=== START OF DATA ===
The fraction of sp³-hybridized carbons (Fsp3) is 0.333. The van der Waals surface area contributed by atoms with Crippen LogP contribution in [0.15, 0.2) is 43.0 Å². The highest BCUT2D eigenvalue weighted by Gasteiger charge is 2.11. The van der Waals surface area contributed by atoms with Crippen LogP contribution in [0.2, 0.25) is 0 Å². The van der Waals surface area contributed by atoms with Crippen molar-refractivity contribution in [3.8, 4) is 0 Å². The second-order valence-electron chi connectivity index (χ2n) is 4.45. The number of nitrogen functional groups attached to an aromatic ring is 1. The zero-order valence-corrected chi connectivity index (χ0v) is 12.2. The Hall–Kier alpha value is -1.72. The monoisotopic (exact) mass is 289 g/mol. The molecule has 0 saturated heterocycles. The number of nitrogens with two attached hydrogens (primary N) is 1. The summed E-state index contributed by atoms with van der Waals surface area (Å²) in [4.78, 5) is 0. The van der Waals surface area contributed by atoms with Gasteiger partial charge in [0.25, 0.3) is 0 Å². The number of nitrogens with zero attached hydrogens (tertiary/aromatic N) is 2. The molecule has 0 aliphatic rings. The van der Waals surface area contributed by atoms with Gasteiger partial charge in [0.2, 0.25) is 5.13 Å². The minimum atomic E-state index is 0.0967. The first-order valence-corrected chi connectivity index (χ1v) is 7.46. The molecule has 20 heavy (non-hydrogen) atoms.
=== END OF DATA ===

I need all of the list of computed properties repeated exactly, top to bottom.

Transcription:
The fraction of sp³-hybridized carbons (Fsp3) is 0.333. The van der Waals surface area contributed by atoms with Crippen LogP contribution in [0.15, 0.2) is 43.0 Å². The highest BCUT2D eigenvalue weighted by Gasteiger charge is 2.11. The van der Waals surface area contributed by atoms with Crippen LogP contribution in [0.2, 0.25) is 0 Å². The van der Waals surface area contributed by atoms with Crippen molar-refractivity contribution in [3.8, 4) is 0 Å². The second-order valence-electron chi connectivity index (χ2n) is 4.45. The number of nitrogen functional groups attached to an aromatic ring is 1. The zero-order valence-corrected chi connectivity index (χ0v) is 12.2. The Hall–Kier alpha value is -1.72. The monoisotopic (exact) mass is 289 g/mol. The molecule has 0 saturated heterocycles. The number of nitrogens with two attached hydrogens (primary N) is 1. The summed E-state index contributed by atoms with van der Waals surface area (Å²) in [4.78, 5) is 0. The van der Waals surface area contributed by atoms with Gasteiger partial charge in [0.25, 0.3) is 0 Å². The number of nitrogens with zero attached hydrogens (tertiary/aromatic N) is 2. The molecule has 0 aliphatic rings. The van der Waals surface area contributed by atoms with Gasteiger partial charge in [0.2, 0.25) is 5.13 Å². The minimum atomic E-state index is 0.0967. The first-order valence-corrected chi connectivity index (χ1v) is 7.46. The molecule has 20 heavy (non-hydrogen) atoms.